@little_t I think @JENGOSMonkey hit the mark when he mentioned two issues: boredom and exercise. The best way, perhaps the only way, to ensure that your Basenji will not misbehave is to make sure that he gets enough exercise.
Walks are paramount! Walking is an instinctive bonding period for canines. Those they walk with are considered part of their pack. Their family. Utilize the time to introduce and reinforce training while you walk and you will also be claiming the alpha spot in the pack. Your dog will respect your relationship more because your guy will understand it better.
Walks aren't all that's needed though. Keep your dog engaged and attentive by providing a variety of outings (when your schedule allows). Not all dog owners are fans of trips to the dog park, but allowing your dog to form relationships with other dogs can help them to be healthy mentally. So can trips to local hiking spots. Or walks in new areas. Or time with you at a local outdoor event. I try to mix it up for my B. We will do repeats, but the repetition is random, so my girl never expects what we will being doing.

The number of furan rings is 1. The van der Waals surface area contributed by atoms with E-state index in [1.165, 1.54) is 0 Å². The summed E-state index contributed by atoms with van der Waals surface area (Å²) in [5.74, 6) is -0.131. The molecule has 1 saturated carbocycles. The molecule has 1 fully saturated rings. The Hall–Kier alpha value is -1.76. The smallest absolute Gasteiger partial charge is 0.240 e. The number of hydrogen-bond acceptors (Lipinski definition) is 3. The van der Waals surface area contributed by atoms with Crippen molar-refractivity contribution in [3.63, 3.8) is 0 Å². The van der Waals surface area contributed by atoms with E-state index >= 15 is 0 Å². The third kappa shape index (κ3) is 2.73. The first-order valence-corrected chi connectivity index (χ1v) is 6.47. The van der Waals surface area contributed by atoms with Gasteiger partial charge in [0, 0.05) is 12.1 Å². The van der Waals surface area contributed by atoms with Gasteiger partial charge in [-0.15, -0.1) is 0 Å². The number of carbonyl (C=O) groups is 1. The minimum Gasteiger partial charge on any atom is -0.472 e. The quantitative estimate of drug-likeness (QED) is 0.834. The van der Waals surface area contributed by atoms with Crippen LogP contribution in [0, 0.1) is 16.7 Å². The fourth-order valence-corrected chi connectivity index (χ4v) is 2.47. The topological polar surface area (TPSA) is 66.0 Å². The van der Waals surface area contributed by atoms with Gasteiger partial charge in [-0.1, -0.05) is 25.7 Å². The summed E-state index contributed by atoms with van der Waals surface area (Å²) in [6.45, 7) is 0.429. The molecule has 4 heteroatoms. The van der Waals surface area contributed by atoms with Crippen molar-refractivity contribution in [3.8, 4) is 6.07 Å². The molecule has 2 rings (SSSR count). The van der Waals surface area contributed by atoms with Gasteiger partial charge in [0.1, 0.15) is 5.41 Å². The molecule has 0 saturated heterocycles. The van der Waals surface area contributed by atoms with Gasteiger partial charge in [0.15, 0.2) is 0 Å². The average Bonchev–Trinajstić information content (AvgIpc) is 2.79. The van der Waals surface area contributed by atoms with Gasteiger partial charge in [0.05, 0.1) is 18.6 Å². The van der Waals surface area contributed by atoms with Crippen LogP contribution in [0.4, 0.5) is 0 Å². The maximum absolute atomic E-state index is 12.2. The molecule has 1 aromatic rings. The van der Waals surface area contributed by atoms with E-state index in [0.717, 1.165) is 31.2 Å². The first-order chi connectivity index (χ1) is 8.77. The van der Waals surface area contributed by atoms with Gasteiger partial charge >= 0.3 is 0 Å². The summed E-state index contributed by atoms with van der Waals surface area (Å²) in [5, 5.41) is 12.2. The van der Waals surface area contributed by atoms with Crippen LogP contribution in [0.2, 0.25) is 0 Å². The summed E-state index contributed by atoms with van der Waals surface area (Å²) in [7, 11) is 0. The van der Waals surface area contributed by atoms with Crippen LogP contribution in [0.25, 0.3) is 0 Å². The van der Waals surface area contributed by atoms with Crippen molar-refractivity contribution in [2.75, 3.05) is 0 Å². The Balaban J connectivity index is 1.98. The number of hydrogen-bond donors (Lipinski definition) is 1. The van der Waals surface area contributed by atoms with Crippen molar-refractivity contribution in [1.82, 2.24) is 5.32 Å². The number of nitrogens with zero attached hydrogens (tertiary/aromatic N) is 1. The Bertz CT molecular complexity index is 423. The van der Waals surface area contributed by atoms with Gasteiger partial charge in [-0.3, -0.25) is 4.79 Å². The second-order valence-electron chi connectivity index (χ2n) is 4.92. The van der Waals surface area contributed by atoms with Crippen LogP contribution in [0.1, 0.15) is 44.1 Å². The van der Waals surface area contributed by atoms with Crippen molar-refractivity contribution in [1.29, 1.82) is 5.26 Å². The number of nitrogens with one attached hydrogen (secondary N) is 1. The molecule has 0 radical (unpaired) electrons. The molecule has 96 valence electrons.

Meanwhile, if you are present when your dog becomes destructive, a firm "no" is typically quite effective. You do have to be present at the moment. Telling your dog "no" after the fact is only confusing for your boy. It has to be a "caught in the act" response for your pup to connect the action with your instruction. Otherwise, you really can only use prevention as a defense, but your dog might just resort to attacking a different target.
Exercise could very well solve all the problems.